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10 January 2009

On this day in history: First underground railway opened, 1863

By the 1850s many of those commuting into central London by rail had to continue their journey by road because all but one of metropolis' seven railway termini were outside the City of London. Consequently, the idea of connecting London's major stations to the City with an underground railway grew in popularity, not only to alleviate the increased traffic congestion on the roads but also to make rail travel via London easier. In 1852 the Solicitor to the City of London, Charles Pearson, helped set up the City Terminus Company having been a vocal supporter of a number of proposals for underground railways, including one in which he suggested that the vehicles be pushed through the tunnels by compressed air.

Pearson failed to find any funding for his plans; however, the Bayswater, Paddington and Holborn Bridge Railway Company had more success. Founded in 1853, its directors secured funding from the Great Western Railway (GWR) and acquired the City Terminus Company. Later that year they received the approval of a Royal Commission for their plan, resulting in the passage of an Act of Parliament in the following year.

This act authorised the construction of an underground railway between Praed Street in Paddington (near the GWR's London terminus) and Farringdon in the City of London, to be known as the Metropolitan Railway. Although not a director of the new company, Pearson continued to promote the scheme, even managing to secure some £200,000 funding for the railway from the City of London Corporation. In February 1860 construction work finally began.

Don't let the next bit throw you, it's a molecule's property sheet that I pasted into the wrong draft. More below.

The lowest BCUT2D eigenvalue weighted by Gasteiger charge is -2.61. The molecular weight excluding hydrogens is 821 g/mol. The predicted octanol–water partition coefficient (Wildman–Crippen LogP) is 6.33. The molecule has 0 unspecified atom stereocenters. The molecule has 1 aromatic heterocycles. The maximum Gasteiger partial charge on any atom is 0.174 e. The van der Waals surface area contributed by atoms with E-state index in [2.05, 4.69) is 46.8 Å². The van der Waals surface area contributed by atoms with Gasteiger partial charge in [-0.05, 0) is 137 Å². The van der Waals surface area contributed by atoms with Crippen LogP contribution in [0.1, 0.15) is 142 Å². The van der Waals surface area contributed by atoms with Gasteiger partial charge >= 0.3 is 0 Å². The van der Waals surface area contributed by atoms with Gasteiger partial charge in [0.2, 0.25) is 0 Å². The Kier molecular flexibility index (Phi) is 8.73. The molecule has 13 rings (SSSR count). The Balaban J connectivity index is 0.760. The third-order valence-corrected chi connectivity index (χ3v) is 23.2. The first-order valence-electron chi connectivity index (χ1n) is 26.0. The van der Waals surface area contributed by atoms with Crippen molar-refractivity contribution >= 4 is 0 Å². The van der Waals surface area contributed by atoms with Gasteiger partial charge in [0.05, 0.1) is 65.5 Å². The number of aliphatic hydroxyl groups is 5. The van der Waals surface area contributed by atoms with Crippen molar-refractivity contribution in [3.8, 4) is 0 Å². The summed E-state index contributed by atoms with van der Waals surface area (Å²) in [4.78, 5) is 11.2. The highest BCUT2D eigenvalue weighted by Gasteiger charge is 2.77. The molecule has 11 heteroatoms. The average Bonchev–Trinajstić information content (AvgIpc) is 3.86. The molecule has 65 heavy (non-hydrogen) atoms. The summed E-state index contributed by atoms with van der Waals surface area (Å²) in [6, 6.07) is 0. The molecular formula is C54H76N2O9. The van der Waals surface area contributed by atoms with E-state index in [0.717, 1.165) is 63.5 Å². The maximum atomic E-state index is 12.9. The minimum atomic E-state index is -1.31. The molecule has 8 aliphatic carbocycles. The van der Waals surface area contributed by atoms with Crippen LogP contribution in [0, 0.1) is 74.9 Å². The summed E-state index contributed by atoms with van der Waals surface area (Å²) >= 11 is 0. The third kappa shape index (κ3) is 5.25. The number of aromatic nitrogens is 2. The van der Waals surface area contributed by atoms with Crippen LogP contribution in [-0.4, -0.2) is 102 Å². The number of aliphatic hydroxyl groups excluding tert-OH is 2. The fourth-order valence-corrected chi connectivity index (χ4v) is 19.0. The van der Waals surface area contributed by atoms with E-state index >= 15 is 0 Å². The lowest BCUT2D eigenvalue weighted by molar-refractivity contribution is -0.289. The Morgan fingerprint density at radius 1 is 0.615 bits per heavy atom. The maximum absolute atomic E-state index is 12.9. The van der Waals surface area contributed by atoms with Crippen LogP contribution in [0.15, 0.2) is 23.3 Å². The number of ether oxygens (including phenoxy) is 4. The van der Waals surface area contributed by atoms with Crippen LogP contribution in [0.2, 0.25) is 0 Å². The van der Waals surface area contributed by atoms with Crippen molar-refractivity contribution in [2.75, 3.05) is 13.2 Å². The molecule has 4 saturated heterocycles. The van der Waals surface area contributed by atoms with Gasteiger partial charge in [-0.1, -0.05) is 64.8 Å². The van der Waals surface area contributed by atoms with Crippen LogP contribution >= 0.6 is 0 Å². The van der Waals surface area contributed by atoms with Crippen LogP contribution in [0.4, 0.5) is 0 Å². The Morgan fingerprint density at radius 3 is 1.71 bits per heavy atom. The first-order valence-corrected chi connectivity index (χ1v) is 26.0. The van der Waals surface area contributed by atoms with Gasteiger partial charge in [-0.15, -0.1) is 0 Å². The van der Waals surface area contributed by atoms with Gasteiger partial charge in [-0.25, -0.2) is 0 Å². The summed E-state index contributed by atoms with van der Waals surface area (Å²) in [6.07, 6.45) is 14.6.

The work did not go smoothly: the cut-and-cover method favoured of tunnel construction by the chief engineer, John Fowler, involved digging up the streets that the line would follow causing a great deal of traffic congestion. At one point the Fleet Sewer burst filling the recently dug tunnels with London's effluence. Nevertheless, the work was completed in less than three years.

On 10th January 1863, the world's first underground railway opened to the public. On the previous day, the directors of the company travelled with several hundred invited guests in two trains from Paddington to Farringdon Street station where they had an elegant lunch. The line proved to be a great success with an average of over 25,000 passengers using the railway each day, but sadly Pearson was not one of them as he had died in September of the previous year.

You can read the Guardian's account of the Opening of the Metropolitan Railway to the public on the newspaper's website.


Paul Baines said...

It was a great achievement it's just a shame they've done very little to it since - no I jest (but not that much) - it maybe the first but most certainly not the best. I cannot imagine what the cost of such a venture would be these days - however if one looks at the Japanese system at least it is far cleaner and more efficient. Don't worry just speaking for all the London commuters who have the same concerns. Very informative post though - thank you for taking so much time and trouble to write it.

Stepterix said...

Thanks for the comment, Paul. I have used the tube regularly over the years and agree that much of it is in dire need of repair. But considering that much of it is Victorian technology, it has stood up to the test of time pretty well. Nevertheless, I prefer to walk around central London after discovering that things are much nearer than I thought.